The Instafamous Pot Roast
Posted: Nov 22 2014
This One Pot Wonder Nearly Broke The Internet When it Was Regrammed by GastroPost. Here Our Very Own Michelle Pinchev Shares The 5 Steps To Her InstaFamous Pot Roast.
Ever since Gastropost posted a regram of my thanksgiving Pot Roast on instagram, everyone has been asking for the recipe. The post gained 330+ likes and has since been featured in the National Post. I am no domestic goddess (I seldom cook anything that takes longer than 30 minutes) and I certainly don’t follow recipes, let alone document my creations. Cooking is an art, and you have to make it your own. There are hundreds of great Pot Roast recipes online and no need for me to add to the culinary cacophony.
What I can do is share the secrets to my “one pot wonder” success – the rest is up to you:
Part 1: Buy Fresh Ingredients
Start with a great cut of meat. Skip the supermarket and visit your neighbourhood butcher instead - somewhere like Cumbrae's or The Healthy Butcher, where meat is sourced locally from small, Ontario farms. You can use a number of beef cuts with this recipe including cross rib, arm or centre-cut chuck.
Depending on the season, I'll visit a farmer's market for fresh herbs and vegetables. Always try to go with what's in season.
Part 2: Marinate
This step is more art than science. Pot roasts are typically made of tougher meat, so the marinating process helps not only with flavour but with breaking down the meat as well, to get that deliciously tender result.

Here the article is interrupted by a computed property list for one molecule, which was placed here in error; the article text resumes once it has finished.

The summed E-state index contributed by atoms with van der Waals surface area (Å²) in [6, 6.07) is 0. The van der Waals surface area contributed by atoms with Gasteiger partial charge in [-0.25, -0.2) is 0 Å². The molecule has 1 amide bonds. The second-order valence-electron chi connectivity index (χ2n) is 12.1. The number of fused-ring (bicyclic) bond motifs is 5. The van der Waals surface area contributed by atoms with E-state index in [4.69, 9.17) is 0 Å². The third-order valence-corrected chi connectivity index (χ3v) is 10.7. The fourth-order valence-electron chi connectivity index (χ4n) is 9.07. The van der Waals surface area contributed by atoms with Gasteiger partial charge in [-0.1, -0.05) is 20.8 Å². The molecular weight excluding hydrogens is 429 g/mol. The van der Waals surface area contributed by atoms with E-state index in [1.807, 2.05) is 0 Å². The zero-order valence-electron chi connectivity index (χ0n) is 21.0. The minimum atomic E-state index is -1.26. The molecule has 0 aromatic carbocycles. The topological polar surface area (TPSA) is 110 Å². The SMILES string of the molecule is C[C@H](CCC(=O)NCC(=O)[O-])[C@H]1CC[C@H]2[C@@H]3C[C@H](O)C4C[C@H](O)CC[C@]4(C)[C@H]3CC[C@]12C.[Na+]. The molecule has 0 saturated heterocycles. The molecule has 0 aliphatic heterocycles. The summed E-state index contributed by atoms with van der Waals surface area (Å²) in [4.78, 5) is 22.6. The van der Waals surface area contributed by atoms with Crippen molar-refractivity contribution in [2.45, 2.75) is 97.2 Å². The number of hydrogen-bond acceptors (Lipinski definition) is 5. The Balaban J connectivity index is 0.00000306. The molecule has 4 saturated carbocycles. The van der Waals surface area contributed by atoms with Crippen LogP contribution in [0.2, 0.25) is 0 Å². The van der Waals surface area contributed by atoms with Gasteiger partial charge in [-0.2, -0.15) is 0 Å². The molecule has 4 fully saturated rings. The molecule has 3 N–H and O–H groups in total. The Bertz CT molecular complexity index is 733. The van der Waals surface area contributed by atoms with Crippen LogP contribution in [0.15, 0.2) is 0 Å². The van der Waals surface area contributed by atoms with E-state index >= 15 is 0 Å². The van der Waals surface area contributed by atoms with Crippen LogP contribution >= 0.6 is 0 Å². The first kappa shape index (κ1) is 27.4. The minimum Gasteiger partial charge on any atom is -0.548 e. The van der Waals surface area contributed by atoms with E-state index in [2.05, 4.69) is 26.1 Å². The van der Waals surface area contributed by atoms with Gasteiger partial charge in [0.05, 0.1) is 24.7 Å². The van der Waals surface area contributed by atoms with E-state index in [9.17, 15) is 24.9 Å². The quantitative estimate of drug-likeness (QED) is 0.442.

Garlic and onion are staples. Aside from that, the rest is up to you. Have fun with it. Choose an alcohol like wine, whiskey or bourbon and add flavours like soy, hot sauce or Worcestershire sauce along with fresh herbs and a generous helping of beef broth.
Another option is to buy a marinade from your local butcher or farmers market.
Part 3: Choose A Recipe
The basic principle of Pot Roast is to slow cook a tough cut of meat at a low temperature until it's basically falling apart and delicious. Here's a tried and tested recipe that never fails:
1 beef roast, 4-6 lbs.
2 large onions, peeled and sliced
3-4 cloves of garlic
2 tablespoons of tomato paste
3 bay leaves
1/2 Cup. of fresh thyme leaves
1 cup of red wine, whiskey or bourbon
Approx 1 cup of Broth or Water
Salt and Pepper to taste
Olive oil for searing
Part 4: Cook
Pre-heated 350F oven
Heat 2 tablespoons of olive oil in a Dutch Oven on the stovetop. After rinsing, patting dry and seasoning with salt and paper, place the roast in the Dutch Oven, searing to brown all sides. Then put the roast aside.
Add the onions and garlic (sauté until soft and translucent) followed by tomato paste, bay leaves and then the alcohol, simmering for about 2 minutes.
Add the beef and additional liquid (water or broth) until it is about a third of the way submerged. Add the thyme - or if you wish, I like to press a few sprigs into the meat directly.
After about 2-3 hours of cooking, you have the option of adding seasonal vegetables to the pot. I suggest pearl onions, carrots and parsnips.
Ovens vary, but I like to cook my pot roast slow at a low temp for up to 6 hours to get it fork-tender, basting regularly at 30-45 minute intervals to prevent the meat from drying out. TIP: If you find the water evaporating too quickly, try turning down the temperature and cooking for longer. Alternatively, you can continue to add water.
Be sure to put a lid on the pot while it's roasting, otherwise all those good juices will evaporate and the outcome will not be juicy and awesome.
Part 5: Test & Eat!
The test for readiness is to try to pull a piece of meat away with your fork (hence the term "fork tender"!).
If it's ready, dig in and enjoy!